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Ophthalmology. 2019 Jan 26. pii: S0161-6420(18)32817-3. doi: 10.1016/j.ophtha.2019.01.015. [Epub ahead of print]

Three-Year Observation of Children 3 to 10 Years of Age with Untreated Intermittent Exotropia.

Author information

1
Department of Ophthalmology, Mayo Clinic, Rochester, Minnesota. Electronic address: Pedig@jaeb.org.
2
Southern California College of Optometry at Marshall B. Ketchum University, Fullerton, California.
3
Jaeb Center for Health Research, Tampa, Florida.
4
Department of Ophthalmology, Mayo Clinic, Rochester, Minnesota.
5
Department of Ophthalmology, Indiana University, Indianapolis, Indiana.
6
Rocky Mountain Eye Care Associates, Salt Lake City, Utah.
7
Concord Eye Center, Concord, New Hampshire.

Abstract

PURPOSE:

To describe the course of intermittent exotropia (IXT) in children followed up without treatment for 3 years.

DESIGN:

Observation arm from randomized trial of short-term occlusion versus observation.

PARTICIPANTS:

One hundred eighty-three children 3 to 10 years of age with previously untreated IXT and 400 seconds of arc (arcsec) or better near stereoacuity.

METHODS:

Participants were to receive no treatment unless deterioration criteria were met at a follow-up visit occurring at 3 months, 6 months, or 6-month intervals thereafter for 3 years.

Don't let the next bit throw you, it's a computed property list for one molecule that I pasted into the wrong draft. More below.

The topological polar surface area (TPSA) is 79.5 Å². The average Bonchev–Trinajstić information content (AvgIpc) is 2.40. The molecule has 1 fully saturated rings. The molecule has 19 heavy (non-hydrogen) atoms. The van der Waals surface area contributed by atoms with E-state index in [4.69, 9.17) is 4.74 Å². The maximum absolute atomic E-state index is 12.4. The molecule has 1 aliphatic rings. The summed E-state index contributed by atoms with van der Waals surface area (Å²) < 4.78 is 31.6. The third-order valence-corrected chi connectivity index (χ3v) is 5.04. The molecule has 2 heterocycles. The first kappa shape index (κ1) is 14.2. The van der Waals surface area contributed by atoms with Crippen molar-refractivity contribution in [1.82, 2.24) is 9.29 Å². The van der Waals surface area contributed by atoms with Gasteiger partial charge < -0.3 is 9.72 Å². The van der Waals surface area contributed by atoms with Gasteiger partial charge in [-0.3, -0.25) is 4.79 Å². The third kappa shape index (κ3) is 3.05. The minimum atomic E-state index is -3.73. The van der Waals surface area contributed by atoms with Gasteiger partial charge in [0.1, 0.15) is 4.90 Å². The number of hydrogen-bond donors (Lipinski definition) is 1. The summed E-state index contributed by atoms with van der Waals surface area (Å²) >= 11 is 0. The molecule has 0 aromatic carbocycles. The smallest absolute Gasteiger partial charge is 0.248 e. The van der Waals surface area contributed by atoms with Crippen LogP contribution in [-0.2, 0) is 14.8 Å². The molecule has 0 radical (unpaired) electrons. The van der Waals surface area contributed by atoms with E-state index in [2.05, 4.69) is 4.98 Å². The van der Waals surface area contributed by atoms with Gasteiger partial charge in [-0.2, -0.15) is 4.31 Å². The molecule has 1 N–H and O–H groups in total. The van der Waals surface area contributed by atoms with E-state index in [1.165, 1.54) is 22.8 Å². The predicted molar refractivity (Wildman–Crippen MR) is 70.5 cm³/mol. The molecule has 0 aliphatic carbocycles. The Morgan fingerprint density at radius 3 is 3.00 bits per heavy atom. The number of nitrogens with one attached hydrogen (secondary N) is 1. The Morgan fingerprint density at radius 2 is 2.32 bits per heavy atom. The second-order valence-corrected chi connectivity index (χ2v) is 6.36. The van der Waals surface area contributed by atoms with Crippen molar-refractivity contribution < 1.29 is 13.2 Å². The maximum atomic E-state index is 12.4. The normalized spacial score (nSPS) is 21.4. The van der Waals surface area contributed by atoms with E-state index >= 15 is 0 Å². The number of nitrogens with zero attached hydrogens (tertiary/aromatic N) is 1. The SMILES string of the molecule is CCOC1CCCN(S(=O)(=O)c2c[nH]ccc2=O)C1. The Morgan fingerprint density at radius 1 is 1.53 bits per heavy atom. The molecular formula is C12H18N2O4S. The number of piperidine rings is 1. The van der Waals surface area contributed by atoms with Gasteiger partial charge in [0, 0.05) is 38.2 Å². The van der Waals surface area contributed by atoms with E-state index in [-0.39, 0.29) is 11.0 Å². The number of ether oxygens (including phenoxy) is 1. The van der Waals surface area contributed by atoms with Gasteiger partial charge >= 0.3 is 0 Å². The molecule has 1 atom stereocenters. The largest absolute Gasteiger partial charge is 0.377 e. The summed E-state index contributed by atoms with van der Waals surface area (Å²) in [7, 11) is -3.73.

MAIN OUTCOME MEASURES:

The primary outcome was deterioration by 3 years, defined as meeting motor criterion (constant exotropia ≥10 prism diopters [Δ] at distance and near) or near stereoacuity criterion (≥2-octave decrease from best previous measure). For the primary analysis, participants also were considered to have deteriorated if treatment was prescribed without meeting either deterioration criterion.

RESULTS:

The cumulative probability of protocol-specified deterioration by 3 years was 15% (95% confidence interval, 10%-22%), but that was likely an overestimate, partly because of misclassification. Among 25 deteriorations, 2 met motor deterioration, 11 met stereoacuity deterioration, and 12 started treatment without meeting either criteria (7 for social concern, 1 for diplopia, 4 for other reasons). Among the 132 participants who completed the 3-year visit and had not been treated during the study, only 1 (<1%) met motor or stereoacuity deterioration criteria at 3 years. Of the 4 participants completing the 3-year visit who met deterioration criteria previously and had not started treatment, none still met deterioration criteria. Between the baseline and 3-year examination for these 132 patients, improvement occurred in distance and near stereoacuity (mean improvement, 0.14 and 0.14 logarithm of arcsec; P ≤ 0.001 and P ≤ 0.001, respectively), distance exotropia control (mean improvement, 0.6 points; P ≤ 0.001), and distance exodeviation magnitude (mean improvement, 2.2 Δ; P = 0.002).

CONCLUSIONS:

Among children 3 to 10 years of age with IXT for whom surgery was not considered to be the immediately necessary treatment, stereoacuity deterioration or progression to constant exotropia over 3 years was uncommon, and exotropia control, stereoacuity, and magnitude of deviation remained stable or improved slightly.

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